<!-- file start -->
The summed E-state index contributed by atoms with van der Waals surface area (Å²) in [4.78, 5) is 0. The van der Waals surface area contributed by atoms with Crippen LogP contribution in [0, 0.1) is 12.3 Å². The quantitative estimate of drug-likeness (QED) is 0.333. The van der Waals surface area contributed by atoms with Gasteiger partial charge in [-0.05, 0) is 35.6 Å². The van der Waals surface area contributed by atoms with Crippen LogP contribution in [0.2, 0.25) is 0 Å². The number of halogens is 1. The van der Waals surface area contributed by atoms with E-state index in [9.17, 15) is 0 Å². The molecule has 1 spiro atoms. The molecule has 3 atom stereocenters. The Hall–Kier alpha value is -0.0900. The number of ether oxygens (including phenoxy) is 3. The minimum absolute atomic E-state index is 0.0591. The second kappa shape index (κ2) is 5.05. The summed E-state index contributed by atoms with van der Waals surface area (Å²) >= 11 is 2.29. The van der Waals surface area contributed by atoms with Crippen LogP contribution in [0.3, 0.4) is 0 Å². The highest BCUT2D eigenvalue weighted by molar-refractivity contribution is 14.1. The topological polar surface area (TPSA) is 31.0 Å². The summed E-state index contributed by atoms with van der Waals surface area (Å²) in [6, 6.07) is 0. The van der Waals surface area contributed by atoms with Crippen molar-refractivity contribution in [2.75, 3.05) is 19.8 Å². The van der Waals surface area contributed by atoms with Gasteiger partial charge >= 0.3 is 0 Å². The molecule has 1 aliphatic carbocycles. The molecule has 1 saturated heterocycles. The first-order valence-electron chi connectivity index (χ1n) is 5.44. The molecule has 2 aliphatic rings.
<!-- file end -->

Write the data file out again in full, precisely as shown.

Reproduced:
The summed E-state index contributed by atoms with van der Waals surface area (Å²) in [4.78, 5) is 0. The van der Waals surface area contributed by atoms with Crippen LogP contribution in [0, 0.1) is 12.3 Å². The quantitative estimate of drug-likeness (QED) is 0.333. The van der Waals surface area contributed by atoms with Gasteiger partial charge in [-0.05, 0) is 35.6 Å². The van der Waals surface area contributed by atoms with Crippen LogP contribution in [0.2, 0.25) is 0 Å². The number of halogens is 1. The van der Waals surface area contributed by atoms with E-state index in [9.17, 15) is 0 Å². The molecule has 1 spiro atoms. The molecule has 3 atom stereocenters. The Hall–Kier alpha value is -0.0900. The number of ether oxygens (including phenoxy) is 3. The minimum absolute atomic E-state index is 0.0591. The second kappa shape index (κ2) is 5.05. The summed E-state index contributed by atoms with van der Waals surface area (Å²) >= 11 is 2.29. The van der Waals surface area contributed by atoms with Crippen LogP contribution in [0.3, 0.4) is 0 Å². The highest BCUT2D eigenvalue weighted by molar-refractivity contribution is 14.1. The topological polar surface area (TPSA) is 31.0 Å². The summed E-state index contributed by atoms with van der Waals surface area (Å²) in [6, 6.07) is 0. The van der Waals surface area contributed by atoms with Crippen molar-refractivity contribution in [2.75, 3.05) is 19.8 Å². The van der Waals surface area contributed by atoms with Gasteiger partial charge >= 0.3 is 0 Å². The molecule has 1 aliphatic carbocycles. The molecule has 1 saturated heterocycles. The first-order valence-electron chi connectivity index (χ1n) is 5.44. The molecule has 2 aliphatic rings.